� It did not mention killing non-Muslims. The Fatwa only discussed killing Muslims. Failure to clearly mention the killing of non-Muslims is a form of hidden approval for killing the latter.


� The Fatwa stated that "Equally, it is not possible to declare as apostates any group of Muslims who believes in Allah the Mighty and Sublime and His Messenger (may Peace and Blessings be upon him) and the pillars of faith, and respects the pillars of Islam and does not deny any 'Maloom Mina Al-Din Bil-Darura' - necessary article of religion." This very last sentence in the Fatwa indirectly conveys a message to the Jihadists that it is OK for them to kill Muslims who deny any "necessary article of the religion," such as those who refuse to practice Islamic or Sharia Law.


2. The Fatwa issued by the Fiqh Council of North America that was supported and endorsed by more than 100 Islamic organizations and individuals in the US, including CAIR (37).

� It did not mention by name Bin Laden or any terrorists who participated and planned the attacks of 9/11.


�It considered terrorism "haram" (forbidden). This level of denouncement put terrorism at the same level as eating pork, which is also "haram" in Islam (38). If the fatwa was truly meant to deter young Muslims from doing terrorism and not just to improve the image of Islam, it should have considered terror or contributions to it as an act of 'kufr' (an act that makes one an infidel). Failure to do so is a form of passive terrorism, leading to these organizations being perceived as moderates in the West even without effectively denouncing the terrorists.


� It only considered the terrorists as "not martyrs" instead of strongly denouncing them by using more powerful expressions such as "apostates." The former expression is weak and does not imply that the terrorists will not be in Paradise or that they will go to hell. In Islam, many non-martyrs, including the Prophet Mohamed himself, will go to paradise (39).


An example of the powerful fatwa is the Fatwa issued by Shaikh Muhammad Tahir-ul-Qadri against terrorism at the Institution of Mechanical Engineers in London on March 2, 2010. In this Fatwa the Shaikh described the terrorists as "Infidels" who will go to "hell" (40, 41). Unfortunately, this rare and late fatwa is not very influential as it was not issued by the most influential Islamic scholars or its leading organizations such as the Organisation of the Islamic Conference (OIC). The same principle applies to the Fatwa of apostasy against Bin laden that was issued in Spain four years after Madrid train bombings (42).  If the Fatwa against Bin laden in Spain was truly genuine it should have been issued shortly after September 11 rather than four years later when Muslims in Spain were facing a possible backlash following the Madrid bombings.

Another good example to send a powerful message of disapproval to the terrorists is when Indian Muslims said they did not want the gunmen killed by the security forces during the attacks in Mumbai, but rather to be buried in Muslim cemetaries (as they considered the terrorists non-Muslims) (43). Refusal to burry a Muslim in a Muslim cemetary is extremely powerful message that can deter young Muslims from pursuing the path of terrorism. Unfortunately, this type of powerful reaction against the terrorists was unseen in any Muslim community other than Indian one.  The lack of such a strong reaction by other Muslim communities is suggestive of the presence of passive support for the terrorists in such communities.  It is also noticeable that none of these fatwas were issued in the Arab world which is considered to be the heart of Islam.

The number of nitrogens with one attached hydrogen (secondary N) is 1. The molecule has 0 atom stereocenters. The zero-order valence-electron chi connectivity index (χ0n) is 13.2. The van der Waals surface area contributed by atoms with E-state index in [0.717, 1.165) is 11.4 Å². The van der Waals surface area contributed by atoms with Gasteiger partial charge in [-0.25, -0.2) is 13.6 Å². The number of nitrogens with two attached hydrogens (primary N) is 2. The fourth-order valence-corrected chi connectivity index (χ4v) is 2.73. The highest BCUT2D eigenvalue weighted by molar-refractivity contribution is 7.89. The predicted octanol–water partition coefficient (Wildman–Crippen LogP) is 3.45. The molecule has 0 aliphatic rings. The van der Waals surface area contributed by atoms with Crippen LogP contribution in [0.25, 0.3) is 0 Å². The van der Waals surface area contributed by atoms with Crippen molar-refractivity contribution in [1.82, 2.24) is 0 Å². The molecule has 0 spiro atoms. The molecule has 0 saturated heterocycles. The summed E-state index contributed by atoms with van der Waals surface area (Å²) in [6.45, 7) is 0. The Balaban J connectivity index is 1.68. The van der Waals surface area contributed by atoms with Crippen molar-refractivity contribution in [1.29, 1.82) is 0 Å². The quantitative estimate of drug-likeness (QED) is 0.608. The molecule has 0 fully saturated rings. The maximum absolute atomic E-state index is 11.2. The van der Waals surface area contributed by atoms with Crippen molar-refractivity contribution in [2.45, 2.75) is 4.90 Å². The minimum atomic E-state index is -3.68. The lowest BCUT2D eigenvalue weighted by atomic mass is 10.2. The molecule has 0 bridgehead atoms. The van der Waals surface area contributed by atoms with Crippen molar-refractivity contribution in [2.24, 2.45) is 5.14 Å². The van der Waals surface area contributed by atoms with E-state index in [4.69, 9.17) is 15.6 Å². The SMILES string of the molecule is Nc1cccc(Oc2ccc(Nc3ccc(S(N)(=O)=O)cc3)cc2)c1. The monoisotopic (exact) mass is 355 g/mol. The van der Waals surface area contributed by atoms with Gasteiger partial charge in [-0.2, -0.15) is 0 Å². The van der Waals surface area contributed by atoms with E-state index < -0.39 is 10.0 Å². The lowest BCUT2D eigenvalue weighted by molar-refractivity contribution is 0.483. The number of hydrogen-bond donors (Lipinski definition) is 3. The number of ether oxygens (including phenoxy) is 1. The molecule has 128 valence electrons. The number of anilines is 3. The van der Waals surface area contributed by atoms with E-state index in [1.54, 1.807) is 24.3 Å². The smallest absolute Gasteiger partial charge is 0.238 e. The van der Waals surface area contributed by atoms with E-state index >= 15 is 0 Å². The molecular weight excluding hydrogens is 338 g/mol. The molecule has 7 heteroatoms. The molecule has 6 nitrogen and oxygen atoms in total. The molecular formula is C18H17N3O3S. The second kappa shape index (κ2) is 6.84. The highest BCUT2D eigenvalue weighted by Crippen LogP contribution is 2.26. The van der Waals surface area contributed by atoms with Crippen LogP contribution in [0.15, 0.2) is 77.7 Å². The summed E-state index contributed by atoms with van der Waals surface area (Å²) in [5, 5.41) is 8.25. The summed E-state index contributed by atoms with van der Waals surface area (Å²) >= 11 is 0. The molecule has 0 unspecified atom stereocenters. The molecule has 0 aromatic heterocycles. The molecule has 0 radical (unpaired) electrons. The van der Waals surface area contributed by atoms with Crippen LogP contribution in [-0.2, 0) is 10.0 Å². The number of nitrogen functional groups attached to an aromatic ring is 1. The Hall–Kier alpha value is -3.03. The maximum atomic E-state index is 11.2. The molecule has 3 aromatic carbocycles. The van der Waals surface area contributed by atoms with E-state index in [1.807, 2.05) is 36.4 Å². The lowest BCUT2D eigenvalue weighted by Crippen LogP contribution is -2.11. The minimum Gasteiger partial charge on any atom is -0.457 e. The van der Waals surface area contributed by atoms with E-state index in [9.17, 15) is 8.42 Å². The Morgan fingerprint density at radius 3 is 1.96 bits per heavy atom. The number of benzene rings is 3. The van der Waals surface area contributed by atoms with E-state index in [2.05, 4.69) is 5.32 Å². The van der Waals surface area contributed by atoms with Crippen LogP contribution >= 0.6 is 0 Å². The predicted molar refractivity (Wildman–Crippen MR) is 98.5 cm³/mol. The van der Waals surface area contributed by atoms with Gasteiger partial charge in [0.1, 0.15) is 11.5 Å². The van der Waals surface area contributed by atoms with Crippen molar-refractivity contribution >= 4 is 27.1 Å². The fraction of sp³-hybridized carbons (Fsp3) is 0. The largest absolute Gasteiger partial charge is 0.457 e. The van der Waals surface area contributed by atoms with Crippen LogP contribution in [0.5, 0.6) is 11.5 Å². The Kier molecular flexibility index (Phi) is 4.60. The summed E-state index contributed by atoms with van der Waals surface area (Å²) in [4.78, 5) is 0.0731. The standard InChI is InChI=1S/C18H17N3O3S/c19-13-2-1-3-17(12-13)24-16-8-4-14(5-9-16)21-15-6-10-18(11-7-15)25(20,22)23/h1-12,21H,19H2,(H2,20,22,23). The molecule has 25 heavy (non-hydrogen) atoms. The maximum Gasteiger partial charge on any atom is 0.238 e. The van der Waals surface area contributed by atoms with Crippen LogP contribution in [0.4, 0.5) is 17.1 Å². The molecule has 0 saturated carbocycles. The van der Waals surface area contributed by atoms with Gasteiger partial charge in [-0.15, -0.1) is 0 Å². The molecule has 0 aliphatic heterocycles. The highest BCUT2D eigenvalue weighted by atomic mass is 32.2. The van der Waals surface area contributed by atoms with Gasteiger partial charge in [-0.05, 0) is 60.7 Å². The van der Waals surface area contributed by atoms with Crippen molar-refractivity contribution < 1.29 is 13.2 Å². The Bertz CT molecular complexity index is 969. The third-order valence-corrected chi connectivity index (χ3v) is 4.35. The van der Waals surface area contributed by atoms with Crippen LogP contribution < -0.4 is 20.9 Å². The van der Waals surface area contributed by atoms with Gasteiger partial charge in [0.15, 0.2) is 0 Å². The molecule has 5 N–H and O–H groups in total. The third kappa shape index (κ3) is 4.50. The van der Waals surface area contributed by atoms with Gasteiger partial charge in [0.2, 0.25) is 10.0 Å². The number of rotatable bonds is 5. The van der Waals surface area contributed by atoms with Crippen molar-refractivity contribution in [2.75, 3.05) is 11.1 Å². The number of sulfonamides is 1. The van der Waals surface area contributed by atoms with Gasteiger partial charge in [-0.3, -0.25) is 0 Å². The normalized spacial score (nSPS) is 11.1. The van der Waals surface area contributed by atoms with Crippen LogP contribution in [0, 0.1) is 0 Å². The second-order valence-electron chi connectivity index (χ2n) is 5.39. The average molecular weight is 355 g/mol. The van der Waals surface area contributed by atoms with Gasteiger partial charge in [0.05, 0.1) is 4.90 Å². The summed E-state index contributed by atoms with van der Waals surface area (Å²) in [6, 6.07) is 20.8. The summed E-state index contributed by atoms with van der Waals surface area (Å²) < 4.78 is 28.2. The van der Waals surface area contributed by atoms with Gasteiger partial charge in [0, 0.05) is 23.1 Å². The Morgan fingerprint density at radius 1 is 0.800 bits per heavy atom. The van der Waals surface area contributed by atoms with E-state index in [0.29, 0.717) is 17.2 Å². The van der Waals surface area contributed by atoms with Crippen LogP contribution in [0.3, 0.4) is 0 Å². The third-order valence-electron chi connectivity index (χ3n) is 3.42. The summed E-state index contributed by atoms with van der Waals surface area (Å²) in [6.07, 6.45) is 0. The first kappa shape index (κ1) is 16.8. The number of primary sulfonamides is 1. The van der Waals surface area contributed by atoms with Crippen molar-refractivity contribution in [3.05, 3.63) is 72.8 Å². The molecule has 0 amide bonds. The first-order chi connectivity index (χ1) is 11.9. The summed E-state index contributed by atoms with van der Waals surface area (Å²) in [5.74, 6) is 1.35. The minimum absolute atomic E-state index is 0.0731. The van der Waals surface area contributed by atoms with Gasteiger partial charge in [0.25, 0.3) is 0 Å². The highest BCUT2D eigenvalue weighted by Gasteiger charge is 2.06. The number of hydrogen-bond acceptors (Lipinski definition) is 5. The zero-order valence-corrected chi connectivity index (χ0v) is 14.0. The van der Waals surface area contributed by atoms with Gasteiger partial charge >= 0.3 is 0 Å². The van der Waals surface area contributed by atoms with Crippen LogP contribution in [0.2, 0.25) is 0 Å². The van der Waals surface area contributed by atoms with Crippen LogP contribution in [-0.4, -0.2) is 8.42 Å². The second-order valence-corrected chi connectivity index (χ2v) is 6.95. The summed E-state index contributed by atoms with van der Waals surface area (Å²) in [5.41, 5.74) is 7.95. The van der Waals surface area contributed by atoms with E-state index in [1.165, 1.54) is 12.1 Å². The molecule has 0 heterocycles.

1-     Deep understanding of passive forms of terrorism is needed to be able to distinguish between radical and moderate scholars and organizations.  This distinction can allow us to support the moderates instead of giving support to the passive terrorists.

2-    Analysis of the fatwas and other Muslim responses to terrorism can help us evaluate both the extent and the progress of the problem of Islamic radicalism in a given society.

3-    Informing Islamist groups and organizations that pretend to be moderate that their passive support for terrorism is exposed can create some pressure on these organizations to force them to denounce terrorism properly. This can ultimately help in weakening radical Islam.

4-    Issuing strong fatwas against the terrorists needs to be encouraged and promoted within Muslim societies.




(1) the Times Magazine:http://www.time.com/time/nation/article/0,8599,1949329,00.html 

(2) Inside Jihad (book): Understanding and Confronting Radical Islam Page:91-108

(3)See Quran 56:41-57; 37:63-68; 74:26-29; 67:6-8; 52:14-16;47:15.

(4) Radical Muslims typically use Quran 9:33 to promote the need to make Islam superior above all other faiths.

(5) Quran 8:60. 

(6) Quran 37:171-173. 

(7) Quran 9:73; 66:9; 9:29-HadithBukhari:V4B52N196 Minhaj Al-Muslim.

(8) Quran 9:81

(9) Bin laden used the Arab Israeli conflict to justify Islamist terrorism: CNN  http://edition.cnn.com/2010/US/01/24/bin.laden.terror.tape/index.html#cnnSTCText

 (10)  Many in the Muslim world use this Hadith incorrectly as the exact Hadith says "support your Muslim brother either he was an oppressor or a victim. A disciple for the prophet asked him:  How come I can support him while he is an oppressor, the prophet said by stopping him from oppressing others. In addition, the Quran against this bias toward one's own culture in many verses e.g. Quran 4:135 that actually instructed the believers to say the truth even if it is against their own culture.

(11) Death threats to people who speak against Islam include the famous fatwa against Salman Rushdi (author of Satanic Verses) and the death Fatwa against Saiid Al-Qimni (Egyptian author). Targeted killings of vocal people who speak against the radicals include the killing of Farag Fouda (Egyptian author) in Egypt.